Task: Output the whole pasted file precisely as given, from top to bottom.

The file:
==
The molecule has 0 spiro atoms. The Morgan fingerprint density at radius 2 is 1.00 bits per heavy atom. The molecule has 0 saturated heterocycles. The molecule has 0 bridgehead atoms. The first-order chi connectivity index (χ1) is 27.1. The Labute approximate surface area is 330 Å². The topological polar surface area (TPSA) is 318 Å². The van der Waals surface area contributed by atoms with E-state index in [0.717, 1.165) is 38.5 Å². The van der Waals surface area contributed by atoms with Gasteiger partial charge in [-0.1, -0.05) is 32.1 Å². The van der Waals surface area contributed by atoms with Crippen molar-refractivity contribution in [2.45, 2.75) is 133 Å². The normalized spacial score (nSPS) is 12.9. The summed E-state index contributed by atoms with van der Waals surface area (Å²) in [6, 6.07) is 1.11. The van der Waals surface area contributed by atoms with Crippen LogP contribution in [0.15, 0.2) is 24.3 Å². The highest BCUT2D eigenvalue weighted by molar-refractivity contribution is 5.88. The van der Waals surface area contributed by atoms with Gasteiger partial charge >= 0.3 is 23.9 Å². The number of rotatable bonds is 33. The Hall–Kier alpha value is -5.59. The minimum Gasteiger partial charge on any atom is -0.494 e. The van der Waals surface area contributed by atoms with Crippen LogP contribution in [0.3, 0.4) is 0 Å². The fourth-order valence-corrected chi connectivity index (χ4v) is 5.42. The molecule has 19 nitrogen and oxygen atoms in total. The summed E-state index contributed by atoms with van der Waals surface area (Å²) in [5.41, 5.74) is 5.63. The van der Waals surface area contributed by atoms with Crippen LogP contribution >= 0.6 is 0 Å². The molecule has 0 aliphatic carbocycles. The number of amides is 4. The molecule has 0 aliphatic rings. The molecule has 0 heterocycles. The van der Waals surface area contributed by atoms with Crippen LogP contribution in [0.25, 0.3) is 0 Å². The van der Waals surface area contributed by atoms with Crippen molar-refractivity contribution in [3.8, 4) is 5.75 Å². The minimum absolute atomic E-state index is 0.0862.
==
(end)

The molecule has 0 spiro atoms. The Morgan fingerprint density at radius 2 is 1.00 bits per heavy atom. The molecule has 0 saturated heterocycles. The molecule has 0 bridgehead atoms. The first-order chi connectivity index (χ1) is 27.1. The Labute approximate surface area is 330 Å². The topological polar surface area (TPSA) is 318 Å². The van der Waals surface area contributed by atoms with E-state index in [0.717, 1.165) is 38.5 Å². The van der Waals surface area contributed by atoms with Gasteiger partial charge in [-0.1, -0.05) is 32.1 Å². The van der Waals surface area contributed by atoms with Crippen molar-refractivity contribution in [2.45, 2.75) is 133 Å². The normalized spacial score (nSPS) is 12.9. The summed E-state index contributed by atoms with van der Waals surface area (Å²) in [6, 6.07) is 1.11. The van der Waals surface area contributed by atoms with Crippen LogP contribution in [0.15, 0.2) is 24.3 Å². The highest BCUT2D eigenvalue weighted by molar-refractivity contribution is 5.88. The van der Waals surface area contributed by atoms with Gasteiger partial charge >= 0.3 is 23.9 Å². The number of rotatable bonds is 33. The Hall–Kier alpha value is -5.59. The minimum Gasteiger partial charge on any atom is -0.494 e. The van der Waals surface area contributed by atoms with Crippen LogP contribution in [0.3, 0.4) is 0 Å². The fourth-order valence-corrected chi connectivity index (χ4v) is 5.42. The molecule has 19 nitrogen and oxygen atoms in total. The summed E-state index contributed by atoms with van der Waals surface area (Å²) in [5.41, 5.74) is 5.63. The van der Waals surface area contributed by atoms with Crippen LogP contribution >= 0.6 is 0 Å². The molecule has 0 aliphatic carbocycles. The number of amides is 4. The molecule has 0 aliphatic rings. The molecule has 0 heterocycles. The van der Waals surface area contributed by atoms with Crippen LogP contribution in [0.25, 0.3) is 0 Å². The van der Waals surface area contributed by atoms with Crippen molar-refractivity contribution in [3.8, 4) is 5.75 Å². The minimum absolute atomic E-state index is 0.0862.